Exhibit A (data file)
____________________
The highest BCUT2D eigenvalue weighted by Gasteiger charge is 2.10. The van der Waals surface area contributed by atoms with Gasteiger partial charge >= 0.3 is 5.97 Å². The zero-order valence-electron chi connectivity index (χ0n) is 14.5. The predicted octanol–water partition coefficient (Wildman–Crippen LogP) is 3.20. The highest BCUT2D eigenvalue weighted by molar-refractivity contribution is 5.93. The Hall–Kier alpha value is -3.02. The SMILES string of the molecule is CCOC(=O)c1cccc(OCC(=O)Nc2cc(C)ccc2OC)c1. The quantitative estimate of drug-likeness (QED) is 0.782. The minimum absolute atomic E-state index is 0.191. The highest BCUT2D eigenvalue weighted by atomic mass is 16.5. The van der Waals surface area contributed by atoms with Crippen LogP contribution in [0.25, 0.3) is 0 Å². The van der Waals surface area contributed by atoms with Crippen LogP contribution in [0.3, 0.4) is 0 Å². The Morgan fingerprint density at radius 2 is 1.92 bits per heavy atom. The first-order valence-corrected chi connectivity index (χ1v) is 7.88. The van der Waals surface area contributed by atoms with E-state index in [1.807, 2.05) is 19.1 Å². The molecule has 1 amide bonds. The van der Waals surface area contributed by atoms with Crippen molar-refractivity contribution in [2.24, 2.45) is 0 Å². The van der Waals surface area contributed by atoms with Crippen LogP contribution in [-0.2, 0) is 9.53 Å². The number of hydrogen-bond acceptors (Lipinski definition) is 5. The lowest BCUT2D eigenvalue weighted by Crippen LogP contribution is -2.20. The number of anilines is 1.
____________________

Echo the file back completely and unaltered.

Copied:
The highest BCUT2D eigenvalue weighted by Gasteiger charge is 2.10. The van der Waals surface area contributed by atoms with Gasteiger partial charge >= 0.3 is 5.97 Å². The zero-order valence-electron chi connectivity index (χ0n) is 14.5. The predicted octanol–water partition coefficient (Wildman–Crippen LogP) is 3.20. The highest BCUT2D eigenvalue weighted by molar-refractivity contribution is 5.93. The Hall–Kier alpha value is -3.02. The SMILES string of the molecule is CCOC(=O)c1cccc(OCC(=O)Nc2cc(C)ccc2OC)c1. The quantitative estimate of drug-likeness (QED) is 0.782. The minimum absolute atomic E-state index is 0.191. The highest BCUT2D eigenvalue weighted by atomic mass is 16.5. The van der Waals surface area contributed by atoms with Crippen LogP contribution in [0.25, 0.3) is 0 Å². The van der Waals surface area contributed by atoms with Crippen LogP contribution in [0.3, 0.4) is 0 Å². The Morgan fingerprint density at radius 2 is 1.92 bits per heavy atom. The first-order valence-corrected chi connectivity index (χ1v) is 7.88. The van der Waals surface area contributed by atoms with E-state index in [1.807, 2.05) is 19.1 Å². The molecule has 1 amide bonds. The van der Waals surface area contributed by atoms with Crippen molar-refractivity contribution in [2.24, 2.45) is 0 Å². The van der Waals surface area contributed by atoms with Crippen LogP contribution in [-0.2, 0) is 9.53 Å². The number of hydrogen-bond acceptors (Lipinski definition) is 5. The lowest BCUT2D eigenvalue weighted by Crippen LogP contribution is -2.20. The number of anilines is 1.